Cuban health care services have been continuously threatened by the United States' policy of blockade. The restrictions imposed on the acquisition of medical supplies and technology from the United States for use in the national health care system, the obstacles to medical treatment that this entails, and the lack of access to advanced scientific and medical information have caused considerable damage to Cuban public health care services.
The impossibility of acquiring the necessary medicines or equipment has sometimes prevented Cuban doctors from saving lives or relieving suffering, resulting in physical and psychological damage to patients, their families and medical professionals themselves.
Following are a few of the most recent cases that illustrate these consequences:
- A current example is related to Severe Acute Respiratory Syndrome (SARS). The Pedro Kourí Tropical Medicine Institute in Cuba has been unable to acquire the Vitrogen diagnostic kit used to detect the coronavirus that causes the disease. As a result, it has been obliged to acquire other diagnostic means through third parties, at much higher prices.
- The companies that manufacture equipment and reagents for diagnostic purposes are, in 70% of cases, U.S.-owned. As a consequence, the supplies needed for the work of clinical laboratories must be imported from Europe, at much higher prices. For example, the companies Beckman-Coulter, Dade-Behring, Abbot and Bayer do not allow the sale of their technologies to Cuba, and some of these are the only ones of their kind in the world.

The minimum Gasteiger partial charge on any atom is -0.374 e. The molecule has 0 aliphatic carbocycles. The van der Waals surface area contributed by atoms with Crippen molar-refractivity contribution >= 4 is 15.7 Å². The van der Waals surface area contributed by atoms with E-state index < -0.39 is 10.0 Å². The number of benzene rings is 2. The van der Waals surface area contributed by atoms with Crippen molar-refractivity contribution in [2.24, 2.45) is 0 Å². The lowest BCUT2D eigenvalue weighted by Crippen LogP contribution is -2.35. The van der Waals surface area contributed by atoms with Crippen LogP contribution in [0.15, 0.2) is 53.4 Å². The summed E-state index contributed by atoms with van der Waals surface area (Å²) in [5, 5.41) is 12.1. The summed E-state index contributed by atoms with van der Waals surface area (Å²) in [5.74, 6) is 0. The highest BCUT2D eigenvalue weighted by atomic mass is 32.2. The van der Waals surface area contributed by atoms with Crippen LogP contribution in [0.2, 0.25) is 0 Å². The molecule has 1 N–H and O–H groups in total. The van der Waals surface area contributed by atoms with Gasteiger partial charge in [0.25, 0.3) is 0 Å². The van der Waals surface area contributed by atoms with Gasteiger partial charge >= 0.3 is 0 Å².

- The effects on the availability of medicine, disposable material and replacement parts for equipment, particularly those used in the treatment of patients in emergency, intensive therapy and surgical wards, as well as other services for both adults and children, have made the conditions in which medical personnel carry out their work extraordinarily difficult.
- The care of children with cancer is one of the areas most severely affected by the measures of the blockade:
The purchase of cytostatics, vital for these children's survival, has been seriously affected by the fact that U.S. transnationals have bought the pharmaceutical laboratories that formerly had contracts with Cuba.
The U.S. company Varian Medical Systems acquired the brachytherapy business of Canadian company MDS Nordion, which formerly supplied brachytherapy equipment to Cuba. As a result, the Cuban public health system has been unable to purchase the sources of Ir-192 radioactive isotopes used for radiation treatment of cancerous tumors.
- There has also been a profound effect on the health care program established for children who need transplants, due to the impossibility of acquiring the necessary technology. The struggle to save the lives of the children who need to undergo these risky surgical procedures has often made it necessary to take them to other countries, resulting in extremely high financial costs and major inconveniences for their families.
- The quality of medical care for disabled children has been limited by the scarcity of medicines like corticosteroids, third-generation antibiotics, antioxidants and children's catheter bags, all of which are sold at lower prices in the U.S. market, to which Cuba does not have access in practice.
- Restrictions in the epidemiological sector extend even to cooperation between scientific institutions in the United States and Cuba. For example, a rotavirus study project to be funded by U.S. scientific centers was recently turned down. The rotavirus causes a severe diarrheic disease in children that leads to a high number of deaths, particularly in the countries of the Third World.